**2022**, 14, 5570. [Google Scholar] [CrossRef] - Dickson, M.; Parker, D. Sustainable Timber Design; Routledge: New York, NY, USA, 2014. [Google Scholar]
- Petrović, M.; Ilić, I. Integration of new technologies into buildings made from CLT. In Proceedings of the 5th International Academic Conference on Places and Technologies 2018: Keeping up with New Technologies to Adapt Cities for Future Challenges, Copenhagen, Denmark, 22–24 July 2022; Krstić-Furundžić, A., Vukmirović, M., Vaništa Lazarević, E., Đukić, A., Eds.; University of Belgrade—Faculty of Architecture: Belgrade, Serbia, 2018; pp. 389–393. [Google Scholar]
- Ivanović-Šekularac, J. Drvo u Savremenoj Arhitekturi; University of Belgrade—Faculty of Architecture: Belgrade, Serbia, 2017. [Google Scholar]
- Franke, L.; Stahr, A.; Dijoux, C.; Heidenreich, C. How does the Zollinger Node really work? A Structural Experimental Investigation to a Better Understanding of the Nodal Behavior. In Proceedings of the IASS Annual Symposium 2017, Hamburg, Germany, 25–28 September 2017. [Google Scholar]
- Herzog, T.; Natterer, J.; Schweitzer, R.; Volz, M.; Winter, W. Timber Construction Manual; Detail: Munich, Germany, 2004. [Google Scholar]
- Peulić, Đ. Konstruktivni Elementi Zgrada; Croatiaknjiga: Zagreb, Croatia, 2002. [Google Scholar]
- BlogTO on Twitter. Available online: https://twitter.com/blogTO/status/1090708821083934722/photo/1 (accessed on 12 August 2022).
- Müller, C. Holzeimbau, Laminated Timber Construction; Birkhauser: Berlin, Germany, 2000. [Google Scholar]
- Löschke, H.; Stahr, A.; Schröder, T.H.; Schmidt-Kleespies, F.; Hallahan, R. Segmentation and assembly strategy for lamella roof shell structures. In Proceedings of the IASS Anual Symposium 2020/21, Guildford, UK, 23–27 August 2021; 2021; pp. 2800–2807. [Google Scholar]
- Bath Bespoke. Zollinger Roof. Available online: http://www.bathbespoke.co.uk/2019/06/07/zollinger-roof/ (accessed on 13 May 2022).
- Jirka, O.; Mikes, K. Semi-rigid joints of timber structures. Pollack Period.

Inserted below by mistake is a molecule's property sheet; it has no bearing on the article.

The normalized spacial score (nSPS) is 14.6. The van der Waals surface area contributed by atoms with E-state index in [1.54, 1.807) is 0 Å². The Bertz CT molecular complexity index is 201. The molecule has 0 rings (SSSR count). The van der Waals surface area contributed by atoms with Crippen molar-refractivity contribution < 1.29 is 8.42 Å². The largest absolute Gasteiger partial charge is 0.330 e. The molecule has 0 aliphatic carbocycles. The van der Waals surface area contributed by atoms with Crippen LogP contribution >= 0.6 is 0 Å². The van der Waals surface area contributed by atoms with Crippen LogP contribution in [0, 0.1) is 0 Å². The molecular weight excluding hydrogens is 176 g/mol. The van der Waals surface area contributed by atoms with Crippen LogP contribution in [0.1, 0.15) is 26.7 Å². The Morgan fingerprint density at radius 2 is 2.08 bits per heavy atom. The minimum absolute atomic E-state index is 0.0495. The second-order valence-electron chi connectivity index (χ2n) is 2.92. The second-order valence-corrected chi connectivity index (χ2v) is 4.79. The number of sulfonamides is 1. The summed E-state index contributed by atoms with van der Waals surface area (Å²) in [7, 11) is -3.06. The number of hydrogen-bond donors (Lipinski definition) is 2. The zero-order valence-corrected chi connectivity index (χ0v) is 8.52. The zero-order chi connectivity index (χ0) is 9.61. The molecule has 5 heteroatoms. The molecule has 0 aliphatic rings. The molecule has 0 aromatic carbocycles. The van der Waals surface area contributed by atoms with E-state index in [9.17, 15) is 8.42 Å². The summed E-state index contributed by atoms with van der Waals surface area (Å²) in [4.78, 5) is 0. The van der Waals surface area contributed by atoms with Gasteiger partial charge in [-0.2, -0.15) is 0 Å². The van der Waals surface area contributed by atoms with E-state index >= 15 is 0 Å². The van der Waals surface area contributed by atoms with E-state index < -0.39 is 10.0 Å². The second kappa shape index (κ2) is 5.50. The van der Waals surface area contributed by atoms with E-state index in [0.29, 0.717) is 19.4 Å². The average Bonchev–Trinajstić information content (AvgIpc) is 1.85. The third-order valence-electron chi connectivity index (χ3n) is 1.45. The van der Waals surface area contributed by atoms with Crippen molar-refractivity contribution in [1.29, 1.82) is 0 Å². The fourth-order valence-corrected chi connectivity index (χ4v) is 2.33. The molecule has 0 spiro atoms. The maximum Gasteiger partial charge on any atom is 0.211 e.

**2010**, 5, 19–26. [Google Scholar] [CrossRef] - Sumiyoshi, T.; Matsui, G. Wood Joints in Classical Japanese Architecture; Kajima Institute Publishing, Co.: Tokyo, Japan, 1989. [Google Scholar]
- Johanides, M.; Lokaj, A.; Mikolasek, D.; Mynarcik, P.; Dobes, P.; Sucharda, O. Timber Semi-rigid Frame Connection with Improved Deformation Capacity and Ductility. Buildings
**2022**, 12, 583. [Google Scholar] [CrossRef] - Johanides, M.; Lokaj, A.; Dobes, P.; Mikolasek, D. Numerical and Experimental Analysis of the Rotational Stiffness of a Timber Semi-Rigid Dowel-Type Connection. Materials
**2022**, 15, 5622. [Google Scholar] [CrossRef] [PubMed] - Šmak, M.; Barnet, J.; Straka, B.; Kotásková, P.; Havírová, Z. Doweled joints in timber structures experiment-design-realisation. Wood Res.
**2016**, 61, 651–662. [Google Scholar] - Scheer, C.; Purnomo, J. Recent Research on Timber Lamella Barrel Vaults. In Analysis, Design and Construction of Braced Barrel Vaults; Makowski, Z.S., Ed.; Elsevier: New York, NY, USA, 1985; pp. 406–421. [Google Scholar]
- EN 1993-1-8; Eurocode 3: Design of Steel Structures—Part 1-8: Design of Joints [Authority: The European Union Per Regulation 305/2011, Directive 98/34/EC, Directive 2004/18/EC]. European Committee for Standardisation: Brussels, Belgium, 2005.
- EN 1995-1-1; Eurocode 5: Design of Timber Structures—Part 1-1: General—Common Rules and Rules for Buildings [Authority: The European Union Per Regulation 305/2011, Directive 98/34/EC, Directive 2004/18/EC]. European Committee for Standardisation: Brussels, Belgium, 2004.
- EN 1991-1-1; Eurocode 1: Actions on Structures—Part 1-1: General Actions—Densities, Self-Weight, Imposed Loads for Buildings [Authority: The European Union Per Regulation 305/2011, Directive 98/34/EC, Directive 2004/18/EC]. European Committee for Standardisation: Brussels, Belgium, 2002.

**Figure 1.**Friedrich Zollinger’s patent for a lamella roof shows the elements of the roof, its geometry, joints, and lamella shape [11].

**Figure 2.**The geometry of the curve for equal distances between the lamellae; a helix on the circular cylinder surface (

**left**). Three possible types of lamellae placement on a circular cylinder surface. Type (

**a**) shows a continual torsion of the lamellae, type (

**b**) are lamellae in discrete torsion, and type (

**c**) are vertically placed lamellae. This drawing presents lamella, with the length of one diamond in the pattern (

**right**) [4].

**Figure 3.**The lamellae for a timber lamella vault where all the axes of the lamellae intersect in the node. The curve of the lamellae axis is the same for all the lamellae, and the length differs on the perimeter (yellow lamellae). The colors of the lamella show the different types of lamellae.

**Figure 4.**The shape of one lamella in floor plan and elevation, with an arched shaped axis. This drawing presents one typical lamella for a timber lamella vault, where all the axes of the lamellae intersect and the lamella axis is a planar arch.

**Figure 6.**A modification of Zollinger’s joint, with steel plates and additional bolts. The axes of the lamellae intersect at the node.